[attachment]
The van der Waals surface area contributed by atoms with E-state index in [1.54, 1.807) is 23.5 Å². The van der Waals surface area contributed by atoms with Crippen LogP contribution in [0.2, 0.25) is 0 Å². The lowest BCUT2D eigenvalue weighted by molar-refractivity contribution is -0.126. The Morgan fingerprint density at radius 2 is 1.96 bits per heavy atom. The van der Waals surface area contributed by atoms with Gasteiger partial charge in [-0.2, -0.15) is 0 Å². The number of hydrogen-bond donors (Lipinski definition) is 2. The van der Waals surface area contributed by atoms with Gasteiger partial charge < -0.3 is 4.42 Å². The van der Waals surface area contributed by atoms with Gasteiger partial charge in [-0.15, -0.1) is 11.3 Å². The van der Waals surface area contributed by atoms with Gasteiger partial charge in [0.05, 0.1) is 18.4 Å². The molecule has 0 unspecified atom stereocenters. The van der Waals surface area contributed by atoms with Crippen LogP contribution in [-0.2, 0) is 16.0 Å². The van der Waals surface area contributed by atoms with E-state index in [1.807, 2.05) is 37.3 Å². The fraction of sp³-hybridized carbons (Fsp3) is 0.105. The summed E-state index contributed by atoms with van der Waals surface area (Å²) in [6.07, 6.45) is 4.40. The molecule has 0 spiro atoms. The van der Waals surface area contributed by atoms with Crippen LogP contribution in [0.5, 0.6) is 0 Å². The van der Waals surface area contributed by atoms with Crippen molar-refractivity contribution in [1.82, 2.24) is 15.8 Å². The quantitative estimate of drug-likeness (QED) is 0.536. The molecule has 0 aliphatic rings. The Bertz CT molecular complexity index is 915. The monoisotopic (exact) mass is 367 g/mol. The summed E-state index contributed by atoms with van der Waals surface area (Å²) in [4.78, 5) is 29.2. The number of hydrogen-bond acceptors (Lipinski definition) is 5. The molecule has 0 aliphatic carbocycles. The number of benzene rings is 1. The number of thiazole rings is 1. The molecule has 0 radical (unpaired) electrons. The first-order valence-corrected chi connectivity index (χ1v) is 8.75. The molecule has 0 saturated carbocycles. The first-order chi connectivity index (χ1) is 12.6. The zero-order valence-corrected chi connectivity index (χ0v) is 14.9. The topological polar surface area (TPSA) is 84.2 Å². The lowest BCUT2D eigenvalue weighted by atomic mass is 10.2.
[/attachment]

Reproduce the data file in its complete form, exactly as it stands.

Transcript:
The van der Waals surface area contributed by atoms with E-state index in [1.54, 1.807) is 23.5 Å². The van der Waals surface area contributed by atoms with Crippen LogP contribution in [0.2, 0.25) is 0 Å². The lowest BCUT2D eigenvalue weighted by molar-refractivity contribution is -0.126. The Morgan fingerprint density at radius 2 is 1.96 bits per heavy atom. The van der Waals surface area contributed by atoms with Gasteiger partial charge in [-0.2, -0.15) is 0 Å². The number of hydrogen-bond donors (Lipinski definition) is 2. The van der Waals surface area contributed by atoms with Gasteiger partial charge < -0.3 is 4.42 Å². The van der Waals surface area contributed by atoms with Gasteiger partial charge in [-0.15, -0.1) is 11.3 Å². The van der Waals surface area contributed by atoms with Gasteiger partial charge in [0.05, 0.1) is 18.4 Å². The molecule has 0 unspecified atom stereocenters. The van der Waals surface area contributed by atoms with Crippen LogP contribution in [-0.2, 0) is 16.0 Å². The van der Waals surface area contributed by atoms with E-state index in [1.807, 2.05) is 37.3 Å². The fraction of sp³-hybridized carbons (Fsp3) is 0.105. The summed E-state index contributed by atoms with van der Waals surface area (Å²) in [6.07, 6.45) is 4.40. The molecule has 0 spiro atoms. The van der Waals surface area contributed by atoms with Crippen LogP contribution in [0.5, 0.6) is 0 Å². The van der Waals surface area contributed by atoms with Crippen molar-refractivity contribution in [1.82, 2.24) is 15.8 Å². The quantitative estimate of drug-likeness (QED) is 0.536. The molecule has 0 aliphatic rings. The Bertz CT molecular complexity index is 915. The monoisotopic (exact) mass is 367 g/mol. The summed E-state index contributed by atoms with van der Waals surface area (Å²) in [4.78, 5) is 29.2. The number of hydrogen-bond acceptors (Lipinski definition) is 5. The molecule has 0 aliphatic carbocycles. The number of benzene rings is 1. The number of thiazole rings is 1. The molecule has 0 radical (unpaired) electrons. The first-order valence-corrected chi connectivity index (χ1v) is 8.75. The molecule has 0 saturated carbocycles. The first-order chi connectivity index (χ1) is 12.6. The zero-order valence-corrected chi connectivity index (χ0v) is 14.9. The topological polar surface area (TPSA) is 84.2 Å². The lowest BCUT2D eigenvalue weighted by atomic mass is 10.2.